Planting and Care
‘Steeplechase’ is very low-maintenance; just fertilize every spring and fall and watch it thrive! It is rated as deer-resistant and bag worm resistant. ‘Steeplechase’ is hardy to Zone 5. If you are in need of a privacy screen or a windbreak in your yard – ‘Steeplechase’ is the conifer of choice!
- For best results plant in spring or fall.
- Space 10 feet apart; 6 feet for a quick screen.
- Will thrive in any soil from sandy to heavy clay.
- Fertilize early every spring and in late fall with Cottonseed Meal and Kelp Meal.
- Prune, if desired, in early spring.
- Prefers full sun, but will tolerate some shade.
- Water regularly until established; very drought tolerant thereafter.
- Hardy in Zones 5-8.
Our Garden Worthy Certification means that your satisfaction is guaranteed.
Click here to view Thuja ‘Steeplechase’ on the Carroll Gardens website.
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The ancient Muslim poet, jurist, and theologian, Jalal ad-Din Muhammad Rumi, may not have stumbled madly upon the very first rose back in 13th century Persia but he certainly immortalized it poignantly in his writing.
Roses are believed to have originated in ancient Persia but their cultivation quickly spread across the Northern Hemisphere, first from China to Europe and finally to North America. Rose enthusiasts throughout time and geography have helped to spread the cultivation and the adoration of this arrestingly lovely flowers to the point that, today, there are more than 20,000 varieties available.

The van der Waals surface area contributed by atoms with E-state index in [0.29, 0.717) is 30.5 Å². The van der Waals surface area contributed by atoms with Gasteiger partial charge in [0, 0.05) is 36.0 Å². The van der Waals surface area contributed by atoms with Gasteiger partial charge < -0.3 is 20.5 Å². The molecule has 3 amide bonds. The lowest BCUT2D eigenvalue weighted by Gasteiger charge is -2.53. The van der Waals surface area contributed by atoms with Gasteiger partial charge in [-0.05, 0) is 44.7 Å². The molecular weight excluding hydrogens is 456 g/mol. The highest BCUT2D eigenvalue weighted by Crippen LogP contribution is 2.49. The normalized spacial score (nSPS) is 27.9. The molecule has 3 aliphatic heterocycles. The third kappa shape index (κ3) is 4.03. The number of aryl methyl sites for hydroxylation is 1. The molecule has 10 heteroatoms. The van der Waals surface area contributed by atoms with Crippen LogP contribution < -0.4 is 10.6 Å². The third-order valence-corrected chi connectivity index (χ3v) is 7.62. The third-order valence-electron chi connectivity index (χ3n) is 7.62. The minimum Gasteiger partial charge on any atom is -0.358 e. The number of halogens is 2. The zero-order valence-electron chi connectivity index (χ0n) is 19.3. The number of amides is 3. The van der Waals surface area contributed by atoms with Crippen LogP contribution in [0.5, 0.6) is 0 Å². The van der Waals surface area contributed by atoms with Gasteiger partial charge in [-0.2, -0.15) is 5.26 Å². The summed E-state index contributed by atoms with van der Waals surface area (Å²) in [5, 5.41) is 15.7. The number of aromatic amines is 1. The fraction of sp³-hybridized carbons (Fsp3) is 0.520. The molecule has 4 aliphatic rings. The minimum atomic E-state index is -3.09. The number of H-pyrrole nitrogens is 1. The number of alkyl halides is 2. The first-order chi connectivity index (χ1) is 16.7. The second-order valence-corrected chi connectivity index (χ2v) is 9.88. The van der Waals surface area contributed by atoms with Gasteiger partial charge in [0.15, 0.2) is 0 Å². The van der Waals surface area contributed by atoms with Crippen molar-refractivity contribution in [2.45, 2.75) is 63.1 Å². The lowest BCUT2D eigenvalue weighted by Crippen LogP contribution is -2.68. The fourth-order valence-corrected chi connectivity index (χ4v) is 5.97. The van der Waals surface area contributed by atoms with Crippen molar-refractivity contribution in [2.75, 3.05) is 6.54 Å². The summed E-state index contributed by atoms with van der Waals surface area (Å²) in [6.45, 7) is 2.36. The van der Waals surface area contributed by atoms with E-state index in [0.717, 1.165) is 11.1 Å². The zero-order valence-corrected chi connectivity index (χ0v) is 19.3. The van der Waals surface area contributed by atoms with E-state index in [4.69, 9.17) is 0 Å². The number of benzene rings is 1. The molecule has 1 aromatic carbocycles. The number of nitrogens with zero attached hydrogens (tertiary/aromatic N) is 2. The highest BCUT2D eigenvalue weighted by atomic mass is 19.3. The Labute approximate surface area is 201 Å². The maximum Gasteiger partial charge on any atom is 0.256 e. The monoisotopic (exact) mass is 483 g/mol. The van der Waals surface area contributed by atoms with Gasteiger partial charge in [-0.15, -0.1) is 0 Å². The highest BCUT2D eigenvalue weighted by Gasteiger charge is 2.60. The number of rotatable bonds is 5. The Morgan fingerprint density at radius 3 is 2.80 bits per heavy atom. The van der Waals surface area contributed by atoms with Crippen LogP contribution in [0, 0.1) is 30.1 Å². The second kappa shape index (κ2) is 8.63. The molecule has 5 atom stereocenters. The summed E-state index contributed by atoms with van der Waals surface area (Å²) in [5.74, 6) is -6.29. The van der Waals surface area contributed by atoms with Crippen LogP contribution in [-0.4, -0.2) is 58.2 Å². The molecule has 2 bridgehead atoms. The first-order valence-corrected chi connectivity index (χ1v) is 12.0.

Roses run the gamut of the color spectrum. They come in every color, including the elusive blue and black ones that have dogged rose breeders for ages. Every shade of every color is represented, too, with many rose blossoms sporting multiple colors or shades.
These enchanting plants have been bred to grow straight and tall or trail over slopes and fences. Some roses grow close to the ground while others become bushy. Many rosebushes bloom once in the spring or summer, others bloom again in the fall, and others still bloom from early spring until winter.
Diversity aside, a few rose gardening tips might improve your rose-growing success.
Planting is the first step to consider when compiling a list of rose gardening tips. Folklore tells us to plant flowering plants when the moon is in a waxing phase. Indeed all plants that produce their most desirable growth above ground are said to be best planted during the time the moon is growing into its biggest, most visible, phase.